Funded by Senate Bill 1407
Initial Funding Year: FY 2009-2010
Architect's rendering: Renovated Glenn County Courthouse with addition
Video: Statewide Tour of Courthouse Needs Includes Willows (3:53)
The proposed project will improve security and functionality and increase efficiency by consolidating the two facilities into one—a renovated and expanded historic courthouse in Willows. The proposed project is being planned consistent with the U.S. Secretary of the Interior's Standards for the Treatment of Historic Properties. The previous additions will be demolished, returning the historic building to its original form before an addition is built behind it.
The historic courthouse will undergo a seismic strengthening and improvements to its mechanical, electrical, and plumbing systems. The historic courthouse will house the main entrance and lobby, security screening, self-help center, mediation and settlement spaces, court administration, and one courtroom. A planned two-story, 26,900 square-foot addition will be located behind the historic courthouse, on state property and on a small parcel to be acquired from Glenn County. The addition will house clerk's offices and court operations, two courtrooms, the sheriff, and holding areas for in-custody defendants. The addition will be designed as compatible with, but differentiated from, the historic building.
During construction, the court will vacate the main courthouse, operating at the Orland Branch and at the Willows Memorial Hall, which houses the Board of Supervisors. Staff will relocate to leased swing space in Willows until construction is complete.
California Environmental Quality Act (CEQA) Compliance
The Judicial Council complied with CEQA by filing a categorical exemption for this project on December 1, 2010.
Page & Turnbull
Construction Manager at Risk
What is the current status of the project?
The renovation and expansion of the historic Willows Courthouse in Glenn County is currently in the architectural design-working drawings phase, with an expected completion date in second quarter 2018. This schedule is subject to change.
Why are renovations needed to historic Willows Courthouse in Glenn County?
The Superior Court of Glenn County serves the public from the historic courthouse in downtown Willows and a branch court in Orland. The Orland Branch is a county-owned facility in which the court leases space. The state-owned, historic courthouse is the main courthouse, built in 1894 with two small, single-story additions constructed in the late 1940s. Despite these additions, the historic courthouse remains undersized, outdated, and in desperate need of renovation. The building’s load-bearing walls are un-reinforced brick, making them seismically unsafe. The electrical system consists of an antiquated, unsafe pole-mounted transformer and a main service switchboard, located in a nearby driveway and open to the elements. The historic courthouse has other significant physical, functional, safety, security, accessibility, and efficiency problems that hinder the court’s ability to provide adequate access to justice to Glenn County residents. Examples include:
What will the renovation include?
The renovation and expansion of the historic Willows Courthouse in Glenn County will include three courtrooms in approximately 42,000 square feet. It will consolidate court services from the current buildings, which are overcrowded, outdated, and unsafe, into the newly renovated historic courthouse. Renovations will include an enhanced main entrance and lobby area with modern security screening, an adequately sized self-help center and clerk’s office, mediation and settlement spaces, and court administration. In addition, the historic courthouse will undergo seismic strengthening and improvements to its mechanical, electrical, and plumbing systems.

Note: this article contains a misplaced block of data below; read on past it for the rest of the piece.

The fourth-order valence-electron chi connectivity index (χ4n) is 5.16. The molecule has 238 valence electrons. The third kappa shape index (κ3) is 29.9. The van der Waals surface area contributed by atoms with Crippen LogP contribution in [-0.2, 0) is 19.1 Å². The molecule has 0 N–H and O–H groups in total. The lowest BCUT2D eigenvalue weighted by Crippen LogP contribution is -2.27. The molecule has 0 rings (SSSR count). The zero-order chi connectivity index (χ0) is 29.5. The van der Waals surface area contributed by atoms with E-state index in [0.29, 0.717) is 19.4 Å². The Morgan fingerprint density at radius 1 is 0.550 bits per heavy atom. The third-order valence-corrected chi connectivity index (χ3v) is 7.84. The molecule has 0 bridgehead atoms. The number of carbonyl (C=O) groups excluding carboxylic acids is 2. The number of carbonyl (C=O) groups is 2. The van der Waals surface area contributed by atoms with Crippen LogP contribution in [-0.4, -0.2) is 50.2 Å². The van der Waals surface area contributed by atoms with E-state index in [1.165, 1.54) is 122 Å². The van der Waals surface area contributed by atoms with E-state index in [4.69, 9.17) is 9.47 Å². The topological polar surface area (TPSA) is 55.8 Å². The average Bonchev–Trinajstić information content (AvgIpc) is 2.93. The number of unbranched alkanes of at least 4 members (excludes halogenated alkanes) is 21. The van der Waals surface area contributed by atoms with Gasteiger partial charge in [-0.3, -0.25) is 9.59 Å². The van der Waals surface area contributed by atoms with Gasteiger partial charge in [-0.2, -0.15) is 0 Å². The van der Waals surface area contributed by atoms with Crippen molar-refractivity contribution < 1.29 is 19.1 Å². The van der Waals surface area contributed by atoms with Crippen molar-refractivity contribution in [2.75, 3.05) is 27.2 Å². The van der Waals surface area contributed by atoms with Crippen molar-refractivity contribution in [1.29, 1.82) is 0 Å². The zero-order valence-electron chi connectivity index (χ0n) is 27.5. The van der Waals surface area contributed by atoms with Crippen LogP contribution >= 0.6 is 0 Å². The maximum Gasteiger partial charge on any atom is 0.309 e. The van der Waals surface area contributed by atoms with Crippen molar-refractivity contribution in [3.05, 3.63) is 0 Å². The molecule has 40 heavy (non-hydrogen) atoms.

The project will entail tearing down the two, single-story additions behind the courthouse and returning the building and historic courtroom to its original form prior to construction. The addition will include two courtrooms, administration and public counter space, in-custody holding, and a secure sallyport for the transportation of in-custody detainees.
The project is being planned consistent with the U.S. Secretary of the Interior’s Standards for the Treatment of Historic Properties, and the addition is being designed to be visually compatible with the historic courthouse. When completed, the renovation and expansion will provide significant improvements in safety, security, and accessibility, enabling the court to better serve the residents of Glenn County. After the court occupies the newly renovated historic courthouse, the Orland branch will be closed.
Who is the Judicial Council, and why are they managing this project?
The Judicial Council is the policymaking body for the California court system, including the trial courts, known as Superior Courts, based in each county. Among other responsibilities, the council through its Capital Program office is responsible for planning, acquisition, design, renovation, and construction of court facilities.
How has the local community had input regarding the courthouse project?
The Project Advisory Group, required by Rules of Court and state law, is the main source of ongoing community input to the project. The Project Advisory Group is composed of community, legal, and government leaders. Judicial Council staff work with the group throughout the design and construction process. In addition, project updates will be posted to the California Courts website, and media advisories will be distributed at key milestones.
Where will the court operate from during the renovation?
During renovation and construction, the Glenn County Superior Court will vacate the historic courthouse for a nearby modular complex that will act as a courtroom. Other court services will be located in the existing Resource Center. The Orland Branch will remain open and provide full court services to the public during the renovation.
Where will the addition to the historic courthouse be located?
The two-story addition will be built directly behind the historic courthouse on state property and on a parcel of land acquired from Glenn County. The County is also providing long-term leases of two nearby lots for off-site parking.
Why is the Judicial Council in charge of the renovation project? Why isn't this county project?
Historically, trial courts functioned largely as county departments, but that changed in 2002, with passage of the Trial Court Facilities Act. This law made the State of California responsible for court facilities statewide, rather than the counties. The law gave the Judicial Council responsibility for facilities owned or occupied by the courts and made it responsible for operations, maintenance, and repairs, as well as site acquisition, planning, design, and construction of capital projects that replace or renovate courthouses. Council staff work closely with each affected Superior Court and local government throughout the process. The Judicial Council owns the historic Willows Courthouse.